On a surprisingly temperate summer morning at 9:30, a retired University of Mississippi botanist named Ed Croom, Jr. watched a gathering of men cut apart an old pecan tree that had been severely damaged by a recent wind storm that once hovered over the stables on late William Faulkner’s Rowan Oak.
He then opened a large book and flipped through 13 years of pictures until he stopped on page 83 that showed the same pecan tree hunched over the stables – a picture that he took a photograph of one early April morning in 2006.
Croom believes that the land should be preserved as carefully as Rowan Oak’s buildings are. After all, the land sustained William Faulkner both in vegetable gardens and orchards and as inspiration for his life’s works, his short stories and novels. So for 13 years, he awakened early, took his camera and tripod, and photographed views of the gardens, steep ravines, looming trees and lush flowers.
“Before the light of day I hear the sounds of the insects and then the birds start to sing which is my mental note that it is ‘time to get up’ and go to Rowan Oak which is just short distance from my home,” said Croom.
He rarely has seen anyone else around Rowan Oak while standing in the often dew-laden grass at 6 a.m. The normal routine is to take a few deep breaths to clear his mind and then calmly focus on the plant or landscape before pressing the shutter.
“When I take a picture of a plant, it’s like taking a portrait of a person,” Croom said. “I try to capture some essence of the plant like a portrait should reveal and for the landscapes to try to capture some part of the spirit of the land.”
Now his morning ritual of 13 years is published in a book – The Land of Rowan Oak (University Press of Mississippi) – that will be in stores on August 25.
“It took me 10 years to feel comfortable that there were enough images to show the beauty, mystery and sanctuary that is Rowan Oak,” Croom said. “And it took three additional years working with the University Press of Mississippi to make the book. This is a journey to show the magnificent beauty and diversity of the land through all the seasons from over a decade. Since most people can not visit Rowan Oak so frequently, I hope the book can show them a place they loved visiting or will visit in a special way.”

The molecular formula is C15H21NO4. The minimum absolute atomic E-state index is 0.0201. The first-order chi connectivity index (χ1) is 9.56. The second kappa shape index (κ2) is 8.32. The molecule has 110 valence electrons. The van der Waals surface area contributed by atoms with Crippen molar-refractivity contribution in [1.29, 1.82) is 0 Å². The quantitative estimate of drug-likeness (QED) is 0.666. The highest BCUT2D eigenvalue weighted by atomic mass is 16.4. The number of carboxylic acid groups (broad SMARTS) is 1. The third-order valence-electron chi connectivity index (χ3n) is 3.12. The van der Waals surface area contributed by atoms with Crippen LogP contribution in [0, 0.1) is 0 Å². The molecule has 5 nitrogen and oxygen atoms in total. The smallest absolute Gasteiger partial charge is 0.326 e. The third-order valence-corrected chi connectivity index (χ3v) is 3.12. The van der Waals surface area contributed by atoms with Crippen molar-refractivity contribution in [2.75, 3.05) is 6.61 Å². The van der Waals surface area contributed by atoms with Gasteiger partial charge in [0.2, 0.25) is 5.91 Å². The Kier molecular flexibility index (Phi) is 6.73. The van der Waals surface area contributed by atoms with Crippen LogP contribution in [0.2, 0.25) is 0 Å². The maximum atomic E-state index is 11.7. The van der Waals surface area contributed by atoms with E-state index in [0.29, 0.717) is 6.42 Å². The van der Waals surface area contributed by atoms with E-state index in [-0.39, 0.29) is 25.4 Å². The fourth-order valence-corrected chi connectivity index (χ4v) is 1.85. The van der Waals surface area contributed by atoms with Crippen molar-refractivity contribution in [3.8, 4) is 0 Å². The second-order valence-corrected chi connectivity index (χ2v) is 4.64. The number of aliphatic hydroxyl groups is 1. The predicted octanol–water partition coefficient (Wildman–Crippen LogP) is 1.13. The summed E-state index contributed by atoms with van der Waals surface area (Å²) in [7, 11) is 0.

The book has 147 of his photographs pictures of Rowan Oak including Bailey’s Woods through 13 years from rare snow-covered bushes to trees greener than fields in Ireland. As Croom flipped through the book, he tapped on pictures that remind one of the scenes in Faulkner’s books – one glowing picture was titled “August Morning Light” that shows what the Light in August actually looks like in Rowan Oak. Another photo shows a tree dotted with red flowers, the Judas tree as Faulkner called it in Sartoris. Croom pointed to one more picture, saying that he took snapped this before realizing it perfectly fits a scene in Absalom, Absalom!
Croom fell in love with Rowan Oak when he moved to Oxford in 1982 and bought a house just down the street from the historic home in 2003 so he could visit often, which he did.
He said, “I’ve been to Africa, China and Europe and here in Oxford…well, it’s a really special place to me. I sometimes think ‘Why would anyone visiting Rowan Oak want to only stay inside the house?’ This is a historic landscape with plants that are classical Southern garden plants and have nurtured a great creative literary genius through sight and sound and smell and offering sanctuary from the nearby busy world. Come see the land that Faulkner saw. See if you can be inspired by this place.”
But Rowan Oak today is not entirely the same as it was in Faulkner’s time.
“There are some plants that are no longer there,” Croom said. “The Byzantine Gladiolus Liles – they’re not there anymore. The beautiful, ancient pecan tree with its spring flowers is also gone.”
Indeed on that temperate summer morning, he watched that old pecan tree that once hovered next to Faulkner’s stables be cut down. As he walked around Rowan Oak that morning, he pointed to the empty ground where a peach tree once stood behind “Mammy” Callie Barr’s house. Near the old brick wall, he told of how Estelle once grew multiple colors of climbing roses, pink and white peonies and a Lady Banksia rose. He imagines that Estelle would have cut these flowers to decorate the home.
He intends that The Land of Rowan Oak will inspire a deeper love and future preservation of the plants and landscape of Rowan Oak.
Ed Croom, whose professional career focused on studying medicinal plants, asserts that Faulkner saw Rowan Oak as his sanctuary, the land that grew much of his food, housed his horses and was a place whose plants and landscapes served as a daily source of inspiration for the Southern natural world around him.
He said, “Here we are now, 50 years after Faulkner’s death with many of the plants from the time William and Estelle Faulkner lived here still growing around us and retains the feeling of a natural sanctuary. The photographs show us the beauty and mystery that this special place evoked for Faulkner in his life and can evoke for us today.”
Like William Faulkner, the visitors can walk the cultivated grounds and surrounding woods surrounded by the plants and bird songs and the smell of the earth itself – and hopefully find the same inspiration that he felt from the land he loved since his childhood.
The Land of Rowan Oak may be purchased locally at Square Books as well as other bookstores and from online retailers.
Callie Daniels Bryant is the senior managing editor at HottyToddy.com. She can be reached at firstname.lastname@example.org.